Remember the first time you rode a bike without help?  When the steadying hand came off the seat or your training wheels were unscrewed and set aside for a future toddler?   Remember what you were wearing?  For me, it was a tweed suit, with shorts and a cap.  And the hand coming off the seat belonged to a sibling who eased me down a driveway and into the street unattended.  The bike was a black Schwinn RollFast. Or so I remember.  The tweed suit memory may originate from a picture from sometime during that period, and “my brother pushed me into traffic” is an oft-told story that garners the desired comic effect.  I know the bike is the right memory, as I have corroborating evidence.  The rest is suspect.

Why?

I’m afraid I just played a dirty trick on you.  If you did call to mind your first bike ride just now, you are now re-creating the memory as you ‘re-store’ it.  Your memories are not movies in a vault that you watch from time to time, while not disturbing the film itself. Instead, you interact with long-term memory, and what is then ‘stored’ is the memory as you recalled it, not necessarily the ‘truth of what happened.’  Error is magnified and becomes embedded.  I may have just mucked with a precious memory of your childhood.  Sorry about that.

Our personal long-term memories are recreated when we recall them, often imperfectly.  This all comes to mind as a friend attends a week-long training course in Six Sigma (don’t get me started), and after I was honored to observe a security training course a few weeks ago.  (It is always an honor to sit among the heroes working in the intelligence or warfighting community - these occasions help me remember why I am obsessed with public sector problems.)

What are the implications for training, then, if long-term memories are subjected to this imperfect storage method - and are often triggered by seemingly unrelated stimuli?  (If I smell clove, I am back at a Thanksgiving table, immersed in those memories.)  How do we truly provide “training” that will be remembered, hopefully with some degree of accuracy, long after the PowerPoint dims?  How do we brief colleagues and supervisors without putting them into a poorly lit coma?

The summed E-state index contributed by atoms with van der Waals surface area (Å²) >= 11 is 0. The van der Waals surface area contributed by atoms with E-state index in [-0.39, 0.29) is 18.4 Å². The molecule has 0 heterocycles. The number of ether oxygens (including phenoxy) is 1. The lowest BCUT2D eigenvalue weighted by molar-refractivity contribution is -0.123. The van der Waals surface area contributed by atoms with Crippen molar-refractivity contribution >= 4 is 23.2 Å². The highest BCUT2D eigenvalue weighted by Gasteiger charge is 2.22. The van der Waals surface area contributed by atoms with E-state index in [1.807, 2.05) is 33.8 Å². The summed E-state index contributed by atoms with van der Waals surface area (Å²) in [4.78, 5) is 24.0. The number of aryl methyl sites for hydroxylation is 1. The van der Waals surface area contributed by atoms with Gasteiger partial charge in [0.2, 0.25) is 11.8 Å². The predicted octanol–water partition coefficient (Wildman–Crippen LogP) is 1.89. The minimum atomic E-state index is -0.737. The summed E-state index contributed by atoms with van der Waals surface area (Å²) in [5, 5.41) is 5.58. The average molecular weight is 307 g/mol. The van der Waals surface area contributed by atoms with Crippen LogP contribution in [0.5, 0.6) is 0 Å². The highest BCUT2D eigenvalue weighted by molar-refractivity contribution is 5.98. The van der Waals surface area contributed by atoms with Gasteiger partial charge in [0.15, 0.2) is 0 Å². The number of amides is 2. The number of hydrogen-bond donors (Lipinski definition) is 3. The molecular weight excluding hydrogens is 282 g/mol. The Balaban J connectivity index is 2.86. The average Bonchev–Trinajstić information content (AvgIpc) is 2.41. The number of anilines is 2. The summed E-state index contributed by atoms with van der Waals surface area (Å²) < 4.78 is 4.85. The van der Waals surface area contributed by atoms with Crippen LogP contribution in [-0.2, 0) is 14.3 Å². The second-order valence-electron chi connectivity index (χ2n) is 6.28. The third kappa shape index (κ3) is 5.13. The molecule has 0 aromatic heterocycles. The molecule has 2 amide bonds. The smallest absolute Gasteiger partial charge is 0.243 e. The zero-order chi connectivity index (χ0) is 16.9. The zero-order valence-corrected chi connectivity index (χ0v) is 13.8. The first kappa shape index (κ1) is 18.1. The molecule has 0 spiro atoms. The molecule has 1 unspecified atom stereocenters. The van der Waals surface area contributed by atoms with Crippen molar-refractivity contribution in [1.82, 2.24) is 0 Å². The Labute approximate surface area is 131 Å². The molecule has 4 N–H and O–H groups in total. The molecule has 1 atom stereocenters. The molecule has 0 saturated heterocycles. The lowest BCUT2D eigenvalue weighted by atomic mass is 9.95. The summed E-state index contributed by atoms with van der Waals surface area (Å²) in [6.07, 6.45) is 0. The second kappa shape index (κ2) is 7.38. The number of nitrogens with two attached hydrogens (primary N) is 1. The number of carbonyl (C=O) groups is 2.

For my part, I use methods informed by people like Garr Reynolds, Nancy Duarte, and John Medina.  For the small group who sat through my Ignite DC talk in February, the charming fellow in the picture above makes them think of “high school diploma.”  I used the auto-associative function of the neocortex to embed the notion that what we hand high school graduates is less than attractive as they proceed to tackle college and life.

I could have used a simple PowerPoint slide with terrifying statistics to get the same point across, but it turns out storing an image with a simple accompanying message is a better way to cement the idea. Each of my slides consists of an image with very few words, since forcing someone to read your slide as you talk ensures they absorb little.  Reading the slides to your audience reduces this absorption rate to near zero.

In education, the field of ‘learning sciences’ is tackling (finally) the problem of education/training with an eye to how the brain actually works.  Perhaps it’s time to bring the ‘learning sciences’ to bear for corporate/agency training.  Perhaps your slides need to be crafted recognizing that your audience is not bored by you, but by a delivery method that ensures inattention.

Realizing we don’t have a wetware version of SharePoint in our skulls is the first step towards crafting training, briefings and conversations that will resonate, excite, and cause our colleagues to store the information more completely.  What they do with that information, as they call it to mind over time, is utterly out of your hands.  And theirs. Duarte, N. (2008). slide:ology - The Art and Science of Creating Great Presentations. Sebastopol, CA: O'Reilly Media.

Fauconnier, G., & Turner, M. (2002). The Way We Think: Conceptual Blending and the Mind's Hidden Complexities. New York, NY: Basic Books, Perseus Books Group.

Hawkins, J., & Blakeslee, S. (2004). On Intelligence. New York, NY: Henry Holt and Company, LLC.

Medina, J. (2008). Brain Rules: 12 Principles for Surviving and Thriving at Work, Home, and School. Seattle, WA: Pear Press.

Reynolds, G. (2008). Presentation Zen: Simple Ideas on Presentation Design and Delivery: New Riders Press.

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